Regional Weather Outlook 2-1-17

Corn Belt weather:

  • High pressure in control will keep things dry for a few days, through most of Saturday.
  • There are still 2 systems to pay attention to over the next 10 days; the first is a southern Corn Belt event coming through Saturday night-Sunday, with light snow stretching from the arrowhead of MN through IA and northern MO on Saturday.
  • It’s not very organized as there’s no frontal boundary, just activity up the backside of the high as it moves away.
  • This turns into light rain as it moves through southern MO, KY, and TN, and light snowfall in IL and IN, with moisture totals of .25” or less and snowfall liquid equivalent will be .1” or less.
  • Another high pressure dome will dry things out later on Sunday-early Tuesday.
  • A strong low pressure circulation comes out of the central/southern plains and lifting across the Corn Belt Tuesday-early Thursday, but the forecast now shows the activity splitting.
  • The activity has a southern feature which moves across the area from I-70 southward and a northern feature from I-80 northward.
  • This is what one model is showing but I actually think this could come together into one system without the split, but this will play havoc with where the precipitation really wants to fall.
  • Totals will still be .5-2” across a good chunk of the Corn Belt with massive snow in the Upper Midwest and Great Lakes area, but it looks like a dry slot will come across IA, MO, IL, and parts of IN.
  • We’ll see how this changes going forward, but for now, this isn’t my official forecast yet as I don’t really like the split solution the model is showing currently.
  • A strong system will hit the west coast of the country around February 7-8, but we’ll see if it wants to hold together as it moves east but the models say probably not.
  • Strong arctic high pressure will take temps back down below normal over the second half of next week.

 

Deep South weather:

  • High pressure is in control to finish out this week across the region and go into the weekend.
  • A little light shower action may fall overnight tomorrow night-Friday in AL and MS over the top edge of a high pressure dome, but there won’t be much in the way of totals.
  • We’ll wait till early next week for the next solid round of precipitation as showers and thunderstorms develop over AR, western TN, and northern MS Monday night-Tuesday; later on Tuesday-Wednesday, the moisture sweeps across the rest of the region.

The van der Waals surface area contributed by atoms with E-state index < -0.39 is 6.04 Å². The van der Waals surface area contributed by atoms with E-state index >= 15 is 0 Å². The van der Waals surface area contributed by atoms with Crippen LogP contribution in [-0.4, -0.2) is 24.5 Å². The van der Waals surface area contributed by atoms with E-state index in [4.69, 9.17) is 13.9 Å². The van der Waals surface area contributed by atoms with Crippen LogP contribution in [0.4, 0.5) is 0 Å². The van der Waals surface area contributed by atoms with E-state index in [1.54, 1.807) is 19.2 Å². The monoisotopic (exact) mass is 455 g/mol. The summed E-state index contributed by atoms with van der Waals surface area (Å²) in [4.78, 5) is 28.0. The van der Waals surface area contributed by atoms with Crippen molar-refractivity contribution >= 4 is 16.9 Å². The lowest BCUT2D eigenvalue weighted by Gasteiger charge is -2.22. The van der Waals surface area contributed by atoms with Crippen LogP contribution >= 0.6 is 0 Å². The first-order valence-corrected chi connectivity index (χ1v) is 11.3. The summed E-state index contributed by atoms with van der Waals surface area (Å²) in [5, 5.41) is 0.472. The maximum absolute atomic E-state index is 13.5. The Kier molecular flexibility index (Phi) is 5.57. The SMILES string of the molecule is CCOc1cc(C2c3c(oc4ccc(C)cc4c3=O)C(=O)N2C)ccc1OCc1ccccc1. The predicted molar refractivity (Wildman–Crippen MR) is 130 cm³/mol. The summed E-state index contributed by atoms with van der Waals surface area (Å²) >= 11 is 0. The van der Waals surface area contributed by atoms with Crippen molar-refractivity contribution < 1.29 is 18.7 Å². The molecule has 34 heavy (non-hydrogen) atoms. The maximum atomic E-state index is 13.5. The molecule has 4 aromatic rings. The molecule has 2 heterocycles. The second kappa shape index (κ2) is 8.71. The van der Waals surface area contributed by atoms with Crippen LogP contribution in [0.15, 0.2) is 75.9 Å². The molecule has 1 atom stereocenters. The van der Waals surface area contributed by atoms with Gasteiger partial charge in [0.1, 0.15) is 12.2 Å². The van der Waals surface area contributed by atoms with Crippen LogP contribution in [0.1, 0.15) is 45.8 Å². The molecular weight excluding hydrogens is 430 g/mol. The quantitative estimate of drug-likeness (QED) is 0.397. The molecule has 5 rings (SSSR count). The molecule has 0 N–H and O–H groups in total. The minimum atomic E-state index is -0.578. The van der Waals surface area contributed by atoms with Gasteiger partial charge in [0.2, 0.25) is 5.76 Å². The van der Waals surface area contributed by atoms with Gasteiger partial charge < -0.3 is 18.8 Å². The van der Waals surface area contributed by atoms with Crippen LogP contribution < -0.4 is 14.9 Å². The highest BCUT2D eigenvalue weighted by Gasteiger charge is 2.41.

• Overall totals will be 75% coverage with .5-1.5” likely and strong thunderstorms are a possiblity.
  • As that system moves away, the rest of next week will be relatively dry starting on Thursday at midday.
  • Temps will be a little cool in the region as the Deep South sees the freezing line sags into northern MS, AL, and north GA from Thursday night-Friday, but it won’t go much farther south than that.
  • The extended forecast shows another frontal boundary working in through the middle of the 11-16-day forecast window but it shouldn’t be anything problematic at this point.

 

Great Plains weather:

  • High pressure is in control for the most part, although there is a weak cool front sagging southward today across ND, SD, and northern NE, with light snow trying to develop in SD, the NE panhandle, and eastern WY late this afternoon-tomorrow.
  • Light snow is in the forecast all the way down into northeast CO and northwest KSl, but the liquid equivalent will be a .03-.1” which means snowfall of a coating to 1”; blowing snow is possible in the NE panhandle and northeast CO.
  • The action ends tomorrow afternoon and the rest of the week will be dry and that holds into the weekend.
  • Temps are well below normal in the northern plains and normal to below in the central and southern plains.
  • The next round of moisture gets going late in the weekend-early next week, with scattered light rain showers developing on the backside of a strong suface high in eastern OK, southeast KS, and northeast TX, with totals of .1-.2” or less.
  • That action is a precursor to low pressure moving into the central plains Monday night-Tuesday; it’s got moisture with it but models disagree on how it uses that moisture.
  • Currently, it looks like the best precipitation outbreak is up north as ND and SD are in line to pick up some significant snowfall, but the question mark is farther south; NE, KS, OK, and eastern CO will see moisture as rain to start followed by snow to finlsh, but the question is where the moisture gets drawn from so it’s hard to predict how much they’re looking at getting.
  • Right now I think they’re looking at .25-.75” of liquid and .25” of moisture coming in the colder air behind, but there could also be a significant dry slot in the low pressure circulation if it remains as strong as what it could be.
  • Coverage it a little up in the air, but right now the northern plains will see 90% coverage with moderate to heavy snows and gusty winds, and from I-90 southward, coverage is no better than 50% with some rain going over to snow; it all comes down to the track of this low and whether or not it stays as one circulation rather than splitting into two like some models are forecasting.
  • That system is followed by a strong arctic high coming down across ND and SD for next Thursday-Friday, with below zero temps down into central NE and the freezing line down into central TX.

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